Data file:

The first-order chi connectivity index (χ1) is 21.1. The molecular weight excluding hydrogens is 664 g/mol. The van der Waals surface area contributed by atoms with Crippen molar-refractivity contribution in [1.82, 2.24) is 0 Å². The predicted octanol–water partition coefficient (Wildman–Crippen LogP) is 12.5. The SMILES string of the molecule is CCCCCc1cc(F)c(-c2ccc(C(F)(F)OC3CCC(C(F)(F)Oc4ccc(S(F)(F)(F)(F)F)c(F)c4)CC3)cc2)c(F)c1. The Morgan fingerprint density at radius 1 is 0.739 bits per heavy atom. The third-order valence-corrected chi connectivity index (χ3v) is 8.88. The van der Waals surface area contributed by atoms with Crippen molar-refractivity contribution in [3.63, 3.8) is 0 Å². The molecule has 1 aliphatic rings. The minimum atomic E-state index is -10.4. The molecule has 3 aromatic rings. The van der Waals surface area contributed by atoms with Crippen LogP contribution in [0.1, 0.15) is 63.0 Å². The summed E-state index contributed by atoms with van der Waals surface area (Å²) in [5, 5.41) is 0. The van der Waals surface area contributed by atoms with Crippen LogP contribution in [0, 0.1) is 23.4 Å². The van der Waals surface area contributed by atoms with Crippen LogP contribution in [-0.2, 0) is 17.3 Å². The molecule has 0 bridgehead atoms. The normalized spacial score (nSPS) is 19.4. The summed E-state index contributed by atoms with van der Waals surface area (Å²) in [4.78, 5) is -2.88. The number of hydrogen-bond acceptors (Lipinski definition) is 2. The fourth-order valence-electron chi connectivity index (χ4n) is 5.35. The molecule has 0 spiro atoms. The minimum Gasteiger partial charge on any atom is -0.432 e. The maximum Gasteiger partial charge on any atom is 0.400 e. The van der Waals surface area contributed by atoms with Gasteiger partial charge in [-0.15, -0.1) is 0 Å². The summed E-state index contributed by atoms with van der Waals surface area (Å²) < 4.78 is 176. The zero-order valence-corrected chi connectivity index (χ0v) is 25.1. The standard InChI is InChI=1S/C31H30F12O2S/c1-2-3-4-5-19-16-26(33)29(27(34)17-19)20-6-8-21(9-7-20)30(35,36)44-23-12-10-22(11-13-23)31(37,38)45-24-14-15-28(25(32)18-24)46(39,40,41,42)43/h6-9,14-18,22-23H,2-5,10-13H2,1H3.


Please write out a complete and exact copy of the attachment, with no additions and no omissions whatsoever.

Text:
The first-order chi connectivity index (χ1) is 21.1. The molecular weight excluding hydrogens is 664 g/mol. The van der Waals surface area contributed by atoms with Crippen molar-refractivity contribution in [1.82, 2.24) is 0 Å². The predicted octanol–water partition coefficient (Wildman–Crippen LogP) is 12.5. The SMILES string of the molecule is CCCCCc1cc(F)c(-c2ccc(C(F)(F)OC3CCC(C(F)(F)Oc4ccc(S(F)(F)(F)(F)F)c(F)c4)CC3)cc2)c(F)c1. The Morgan fingerprint density at radius 1 is 0.739 bits per heavy atom. The third-order valence-corrected chi connectivity index (χ3v) is 8.88. The van der Waals surface area contributed by atoms with Crippen molar-refractivity contribution in [3.63, 3.8) is 0 Å². The molecule has 1 aliphatic rings. The minimum atomic E-state index is -10.4. The molecule has 3 aromatic rings. The van der Waals surface area contributed by atoms with Crippen LogP contribution in [0.1, 0.15) is 63.0 Å². The summed E-state index contributed by atoms with van der Waals surface area (Å²) in [5, 5.41) is 0. The van der Waals surface area contributed by atoms with Crippen LogP contribution in [0, 0.1) is 23.4 Å². The van der Waals surface area contributed by atoms with Crippen LogP contribution in [-0.2, 0) is 17.3 Å². The molecule has 0 bridgehead atoms. The normalized spacial score (nSPS) is 19.4. The summed E-state index contributed by atoms with van der Waals surface area (Å²) in [4.78, 5) is -2.88. The number of hydrogen-bond acceptors (Lipinski definition) is 2. The fourth-order valence-electron chi connectivity index (χ4n) is 5.35. The molecule has 0 spiro atoms. The minimum Gasteiger partial charge on any atom is -0.432 e. The maximum Gasteiger partial charge on any atom is 0.400 e. The van der Waals surface area contributed by atoms with Gasteiger partial charge in [-0.15, -0.1) is 0 Å². The summed E-state index contributed by atoms with van der Waals surface area (Å²) < 4.78 is 176. The zero-order valence-corrected chi connectivity index (χ0v) is 25.1. The standard InChI is InChI=1S/C31H30F12O2S/c1-2-3-4-5-19-16-26(33)29(27(34)17-19)20-6-8-21(9-7-20)30(35,36)44-23-12-10-22(11-13-23)31(37,38)45-24-14-15-28(25(32)18-24)46(39,40,41,42)43/h6-9,14-18,22-23H,2-5,10-13H2,1H3.